Background: Intramuscular long acting testosterone injections are widely used, convenient form of androgen replacement in patients with hypogonadism.
Aims: To evaluate the long term effects of parenteral long acting testosterone replacement on patients commenced on treatment in years 20062014 and adherence to monitoring undertaken by primary care after discharge from specialist service.
Method: We reviewed the results of 64 patients (mean age 58.5 years). Indications for starting testosterone treatment were both primary and secondary hypogonadism. Patients were followed up for an average of 4.33 years (between 3 months and 9 years). Total follow up time was 277.2 patient-years. 53 patients continued with treatment, seven patients discontinued the treatment and four patients died during the follow up period time. We followed the changes of the following blood tests: alanine transaminase (ALT), aspartate transaminase (AST), total cholesterol (TC), haematocrit (HCT), haemoglobin (Hb), prostate-specific antigen (PSA) and testosterone. Adherence to the advised monitoring intervals of these parameters was reviewed.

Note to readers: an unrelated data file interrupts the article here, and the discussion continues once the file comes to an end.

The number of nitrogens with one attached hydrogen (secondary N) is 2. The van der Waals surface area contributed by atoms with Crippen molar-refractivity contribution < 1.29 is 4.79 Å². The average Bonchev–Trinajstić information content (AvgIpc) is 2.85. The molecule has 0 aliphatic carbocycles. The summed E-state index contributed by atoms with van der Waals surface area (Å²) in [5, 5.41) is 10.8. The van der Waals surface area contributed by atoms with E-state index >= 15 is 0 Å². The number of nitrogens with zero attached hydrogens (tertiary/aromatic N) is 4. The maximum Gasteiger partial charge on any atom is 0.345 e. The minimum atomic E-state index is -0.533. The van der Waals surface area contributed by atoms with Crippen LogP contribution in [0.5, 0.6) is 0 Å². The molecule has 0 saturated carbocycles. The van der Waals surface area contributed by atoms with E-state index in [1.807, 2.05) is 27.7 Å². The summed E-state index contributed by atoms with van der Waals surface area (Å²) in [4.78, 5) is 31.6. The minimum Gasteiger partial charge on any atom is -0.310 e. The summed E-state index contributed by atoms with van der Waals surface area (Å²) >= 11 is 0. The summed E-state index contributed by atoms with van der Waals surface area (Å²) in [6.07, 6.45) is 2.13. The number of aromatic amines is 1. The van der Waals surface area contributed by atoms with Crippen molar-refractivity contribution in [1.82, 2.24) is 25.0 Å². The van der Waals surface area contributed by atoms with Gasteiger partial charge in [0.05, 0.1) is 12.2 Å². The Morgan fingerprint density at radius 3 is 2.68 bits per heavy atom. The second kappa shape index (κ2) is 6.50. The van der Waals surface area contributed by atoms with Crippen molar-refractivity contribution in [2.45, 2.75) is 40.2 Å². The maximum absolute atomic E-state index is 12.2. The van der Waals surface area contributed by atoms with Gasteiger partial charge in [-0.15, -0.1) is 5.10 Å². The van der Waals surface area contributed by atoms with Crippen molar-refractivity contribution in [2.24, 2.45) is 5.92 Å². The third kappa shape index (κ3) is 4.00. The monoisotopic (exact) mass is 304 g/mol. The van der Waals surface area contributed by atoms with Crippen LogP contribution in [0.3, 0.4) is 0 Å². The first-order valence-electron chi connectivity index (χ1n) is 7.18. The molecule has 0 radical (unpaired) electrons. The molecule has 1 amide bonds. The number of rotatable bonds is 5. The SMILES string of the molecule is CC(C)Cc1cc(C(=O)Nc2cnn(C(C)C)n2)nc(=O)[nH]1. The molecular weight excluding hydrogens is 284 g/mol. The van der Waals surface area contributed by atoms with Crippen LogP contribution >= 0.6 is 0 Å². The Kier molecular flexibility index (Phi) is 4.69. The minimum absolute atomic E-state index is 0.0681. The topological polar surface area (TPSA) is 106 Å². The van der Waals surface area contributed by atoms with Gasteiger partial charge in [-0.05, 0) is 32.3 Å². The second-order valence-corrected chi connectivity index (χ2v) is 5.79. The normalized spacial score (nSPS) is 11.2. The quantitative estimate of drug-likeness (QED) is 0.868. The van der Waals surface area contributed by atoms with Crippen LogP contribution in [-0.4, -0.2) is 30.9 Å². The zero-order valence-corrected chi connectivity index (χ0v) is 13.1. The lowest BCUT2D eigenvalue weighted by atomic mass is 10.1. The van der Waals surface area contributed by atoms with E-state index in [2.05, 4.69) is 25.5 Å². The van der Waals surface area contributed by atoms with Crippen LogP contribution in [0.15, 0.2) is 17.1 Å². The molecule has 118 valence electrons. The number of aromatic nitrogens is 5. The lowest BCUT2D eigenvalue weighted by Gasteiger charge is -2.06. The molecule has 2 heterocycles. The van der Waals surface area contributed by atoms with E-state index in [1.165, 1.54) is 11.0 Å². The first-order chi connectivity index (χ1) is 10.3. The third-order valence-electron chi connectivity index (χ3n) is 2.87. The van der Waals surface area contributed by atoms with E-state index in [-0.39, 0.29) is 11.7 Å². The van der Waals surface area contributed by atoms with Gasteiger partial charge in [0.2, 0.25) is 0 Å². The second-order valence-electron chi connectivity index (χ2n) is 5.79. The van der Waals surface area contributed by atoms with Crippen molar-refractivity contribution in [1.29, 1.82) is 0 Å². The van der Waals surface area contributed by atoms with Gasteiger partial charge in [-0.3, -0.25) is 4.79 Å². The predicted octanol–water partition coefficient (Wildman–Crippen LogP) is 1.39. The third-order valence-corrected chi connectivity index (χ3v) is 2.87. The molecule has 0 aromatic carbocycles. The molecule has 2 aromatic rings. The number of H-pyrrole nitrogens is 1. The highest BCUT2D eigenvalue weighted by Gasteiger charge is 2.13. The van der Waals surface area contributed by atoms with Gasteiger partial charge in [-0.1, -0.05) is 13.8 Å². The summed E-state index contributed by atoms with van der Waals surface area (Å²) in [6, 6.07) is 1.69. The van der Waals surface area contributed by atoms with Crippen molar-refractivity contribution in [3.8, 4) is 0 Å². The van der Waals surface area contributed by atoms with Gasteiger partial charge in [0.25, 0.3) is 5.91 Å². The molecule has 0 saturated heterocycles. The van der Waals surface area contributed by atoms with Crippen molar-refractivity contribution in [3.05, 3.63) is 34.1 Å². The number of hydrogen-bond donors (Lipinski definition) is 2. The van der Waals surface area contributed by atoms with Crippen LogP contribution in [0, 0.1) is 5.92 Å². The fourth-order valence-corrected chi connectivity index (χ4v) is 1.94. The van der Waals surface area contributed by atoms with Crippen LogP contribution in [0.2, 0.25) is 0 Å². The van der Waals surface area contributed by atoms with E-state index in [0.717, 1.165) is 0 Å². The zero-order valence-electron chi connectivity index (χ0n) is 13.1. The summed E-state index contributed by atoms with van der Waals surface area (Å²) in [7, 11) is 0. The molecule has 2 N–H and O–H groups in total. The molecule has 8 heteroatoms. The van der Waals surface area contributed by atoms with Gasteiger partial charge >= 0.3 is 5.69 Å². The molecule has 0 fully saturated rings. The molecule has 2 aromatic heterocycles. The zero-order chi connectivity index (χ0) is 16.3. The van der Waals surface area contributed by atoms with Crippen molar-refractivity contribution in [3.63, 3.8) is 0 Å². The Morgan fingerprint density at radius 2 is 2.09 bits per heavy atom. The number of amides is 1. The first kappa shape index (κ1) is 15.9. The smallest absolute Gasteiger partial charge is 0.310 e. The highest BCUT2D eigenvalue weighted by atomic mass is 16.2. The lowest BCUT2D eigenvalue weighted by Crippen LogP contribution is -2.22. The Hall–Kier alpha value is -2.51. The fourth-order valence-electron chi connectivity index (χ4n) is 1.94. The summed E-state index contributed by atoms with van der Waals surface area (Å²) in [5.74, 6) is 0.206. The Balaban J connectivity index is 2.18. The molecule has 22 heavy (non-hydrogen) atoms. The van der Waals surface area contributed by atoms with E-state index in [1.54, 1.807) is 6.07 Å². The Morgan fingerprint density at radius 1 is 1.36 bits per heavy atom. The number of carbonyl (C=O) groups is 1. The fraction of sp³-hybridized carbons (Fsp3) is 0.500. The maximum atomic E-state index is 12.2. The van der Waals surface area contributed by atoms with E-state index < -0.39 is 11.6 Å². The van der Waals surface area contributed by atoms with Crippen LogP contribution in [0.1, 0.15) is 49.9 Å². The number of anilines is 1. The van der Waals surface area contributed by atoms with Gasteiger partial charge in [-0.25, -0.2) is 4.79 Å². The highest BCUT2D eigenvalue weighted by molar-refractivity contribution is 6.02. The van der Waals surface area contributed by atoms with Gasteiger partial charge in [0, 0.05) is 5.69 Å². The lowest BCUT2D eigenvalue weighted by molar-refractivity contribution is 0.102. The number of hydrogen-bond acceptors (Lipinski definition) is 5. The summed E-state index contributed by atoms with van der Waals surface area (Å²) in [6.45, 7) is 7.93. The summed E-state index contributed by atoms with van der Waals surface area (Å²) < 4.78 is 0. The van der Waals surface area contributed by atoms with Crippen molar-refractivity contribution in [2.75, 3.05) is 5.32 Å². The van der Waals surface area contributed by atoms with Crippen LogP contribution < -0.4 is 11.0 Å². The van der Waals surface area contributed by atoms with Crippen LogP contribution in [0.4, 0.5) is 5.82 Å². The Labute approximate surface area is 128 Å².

Results: Over the follow up period time the mean changes in the results were as follows: ALT +1.05 IU/l (+5%), TC -0.41 mmol/l (-8.1%), HCT +0.030 (+7.0%), Hb +7.06 g/l (+4.9%), PSA +0.91 μg/l (+96%), testosterone +19.2 nmol/l (+206%). Adherence to the monitoring intervals advised by our specialist service was: ALT 78.9%, HCT and Hb 80.3%, PSA 52.2% and testosterone 66.3%.
Conclusions: Long acting parenteral testosterone replacement in our group of patients resulted in insignificant changes in liver function tests, haematocrit and haemoglobin. We observed a rise in PSA levels, although the mean value remained in the normal range. Reduction of TC levels was noticed and testosterone replacement is reported in the literature to have no adverse effects on lipid profiles. Adherence to the advised monitoring intervals, especially for PSA and testosterone levels needs further attention.